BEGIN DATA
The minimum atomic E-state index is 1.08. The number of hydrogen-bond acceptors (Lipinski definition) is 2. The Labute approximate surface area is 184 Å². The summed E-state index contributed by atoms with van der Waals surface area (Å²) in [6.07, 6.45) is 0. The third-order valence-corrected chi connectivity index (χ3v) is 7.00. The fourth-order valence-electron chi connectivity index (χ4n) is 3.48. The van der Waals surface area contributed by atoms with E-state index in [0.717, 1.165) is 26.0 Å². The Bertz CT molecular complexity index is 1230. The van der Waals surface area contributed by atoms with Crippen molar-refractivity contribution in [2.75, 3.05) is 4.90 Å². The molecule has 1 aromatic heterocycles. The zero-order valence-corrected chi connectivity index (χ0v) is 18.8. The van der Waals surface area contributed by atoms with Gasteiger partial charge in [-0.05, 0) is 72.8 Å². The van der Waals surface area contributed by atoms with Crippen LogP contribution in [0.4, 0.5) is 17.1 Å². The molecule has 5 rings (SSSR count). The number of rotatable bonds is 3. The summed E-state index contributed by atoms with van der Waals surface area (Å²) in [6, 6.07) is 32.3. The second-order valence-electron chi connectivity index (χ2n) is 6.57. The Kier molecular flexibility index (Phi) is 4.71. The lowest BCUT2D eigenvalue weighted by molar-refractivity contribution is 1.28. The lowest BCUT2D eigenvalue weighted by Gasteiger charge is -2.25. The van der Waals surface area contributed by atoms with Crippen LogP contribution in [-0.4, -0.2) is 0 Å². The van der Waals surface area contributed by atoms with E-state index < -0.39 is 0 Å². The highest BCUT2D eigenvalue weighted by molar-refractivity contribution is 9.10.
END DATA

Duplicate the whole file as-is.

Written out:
The minimum atomic E-state index is 1.08. The number of hydrogen-bond acceptors (Lipinski definition) is 2. The Labute approximate surface area is 184 Å². The summed E-state index contributed by atoms with van der Waals surface area (Å²) in [6.07, 6.45) is 0. The third-order valence-corrected chi connectivity index (χ3v) is 7.00. The fourth-order valence-electron chi connectivity index (χ4n) is 3.48. The van der Waals surface area contributed by atoms with E-state index in [0.717, 1.165) is 26.0 Å². The Bertz CT molecular complexity index is 1230. The van der Waals surface area contributed by atoms with Crippen molar-refractivity contribution in [2.75, 3.05) is 4.90 Å². The molecule has 1 aromatic heterocycles. The zero-order valence-corrected chi connectivity index (χ0v) is 18.8. The van der Waals surface area contributed by atoms with Gasteiger partial charge in [-0.05, 0) is 72.8 Å². The van der Waals surface area contributed by atoms with Crippen LogP contribution in [0.4, 0.5) is 17.1 Å². The molecule has 5 rings (SSSR count). The number of rotatable bonds is 3. The summed E-state index contributed by atoms with van der Waals surface area (Å²) in [6, 6.07) is 32.3. The second-order valence-electron chi connectivity index (χ2n) is 6.57. The Kier molecular flexibility index (Phi) is 4.71. The lowest BCUT2D eigenvalue weighted by molar-refractivity contribution is 1.28. The lowest BCUT2D eigenvalue weighted by Gasteiger charge is -2.25. The van der Waals surface area contributed by atoms with Crippen LogP contribution in [-0.4, -0.2) is 0 Å². The van der Waals surface area contributed by atoms with E-state index < -0.39 is 0 Å². The highest BCUT2D eigenvalue weighted by molar-refractivity contribution is 9.10.